|04 October, 2016

Islamic banking assets, deposits post larger growth in Oman

Amid challenging economic conditions, the Islamic banking sector in Oman achieved significant growth since its start in 2012.

An investor talks on his mobile phone, whilst working on his computer, on the trading floor of the Muscat Securities Market (MSM) in the Commercial Business District of Ruwi in Muscat, October 2, 2007. Image for illustrative purposes.

An investor talks on his mobile phone, whilst working on his computer, on the trading floor of the Muscat Securities Market (MSM) in the Commercial Business District of Ruwi in Muscat, October 2, 2007. Image for illustrative purposes.

REUTERS/Stringer
04 October 2016

By Samuel Kutty

MUSCAT:  Amid challenging economic conditions, the Islamic banking sector in the Sultanate achieved significant growth since its start in 2012. The total assets of Islamic banks and windows combined, amounted to RO 2.7 billion as at the end of July 2016 which constituted about 8.5 per cent of   the total banking system assets. “The growth has been a result of the Omani government’s strategy that has allowed conventional banks to offer Islamic services, thereby leveraging existing banking infrastructure to drive broad customer penetration”, Khalid Howladar, Global Head of Islamic Finance at Moody’s said in a report yesterday.

According to Central Bank of Oman, the total deposits held with Islamic banks and windows registered a remarkable increase to RO 1.9 billion in July 2016 from RO 1.2 billion outstanding as at the end of July 2015. “The rapid growth of Islamic banking in Oman shows the pent-up demand for such services and, crucially, the effectiveness of government support and regulation in acting as a catalyst for growth,” he said. At the same time, Islamic banking entities provided financing to the extent of RO 2.1 billion as at the end of July 2016 when compared to RO 1.4 billion a year ago.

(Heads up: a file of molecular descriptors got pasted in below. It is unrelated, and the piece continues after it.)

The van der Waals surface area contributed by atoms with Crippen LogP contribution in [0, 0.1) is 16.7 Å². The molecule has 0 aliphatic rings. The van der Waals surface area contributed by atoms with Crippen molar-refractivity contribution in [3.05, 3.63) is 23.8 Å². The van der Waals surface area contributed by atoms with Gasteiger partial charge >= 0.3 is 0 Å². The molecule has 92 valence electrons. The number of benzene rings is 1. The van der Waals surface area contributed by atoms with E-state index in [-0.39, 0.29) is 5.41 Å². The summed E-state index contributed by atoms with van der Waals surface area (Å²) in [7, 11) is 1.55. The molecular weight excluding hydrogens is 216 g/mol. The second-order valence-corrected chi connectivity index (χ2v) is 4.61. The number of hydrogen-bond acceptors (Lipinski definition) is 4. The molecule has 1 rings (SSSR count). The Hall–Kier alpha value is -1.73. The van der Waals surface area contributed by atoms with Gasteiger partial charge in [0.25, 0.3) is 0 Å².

Despite the current challenges the sector still has potential for further growth, Moody’s said, pointing out the rate of growth in other countries including Turkey and Indonesia where the penetration of Islamic financing assets remains relatively low between 5 and 10 per cent, respectively.

In Turkey, while the sector’s overall share of the banking market has dropped due to the troubles of Bank Asya, the creation of new government sponsored Islamic “participation” banks with vast customer reach is expected to double the size of the sector over the next five years. While in Oman, “the sector has gone from zero to an aggregate of around 10 per cent of banking system financing assets as of June 2016 compared to Indonesia and Turkey”, the report said.

The growth is driven by strong retail demand and proactive government legislation, Howladar said. According to the apex bank, the total assets of conventional commercial banks increased by 4.2 per cent to RO 29.3 billion in July 2016 from RO 28.1 billion a year ago. Across the GCC the Islamic banking sectors have been experiencing growth in their respective market shares with the lone exception of Kuwait. Growth of Islamic financing in Kuwait remained low at around 5 per cent in 2015, and broadly in line with conventional banking. Bahrain, too, shows comparable growth levels to conventional peers.

In the UAE, Islamic financing assets are now estimated to represent almost 30 per cent of the system, up from around 20 per cent in 2010. The strong expansion has been mainly achieved by the rapid growth of Islamic windows through which conventional banks have captured new market shares and clientele in recent years. In Saudi Arabia the largest Islamic banking market in terms of even conventional banks have Islamic products and as a result the sector is estimated to represent more than 50 per cent of financing assets. Stand-alone Islamic banks in Saudi Arabia have enjoyed double-digit growth rates between 2010 and 2015, achieving notable market share gains at the expense of their conventional peers.

© Oman Daily Observer 2016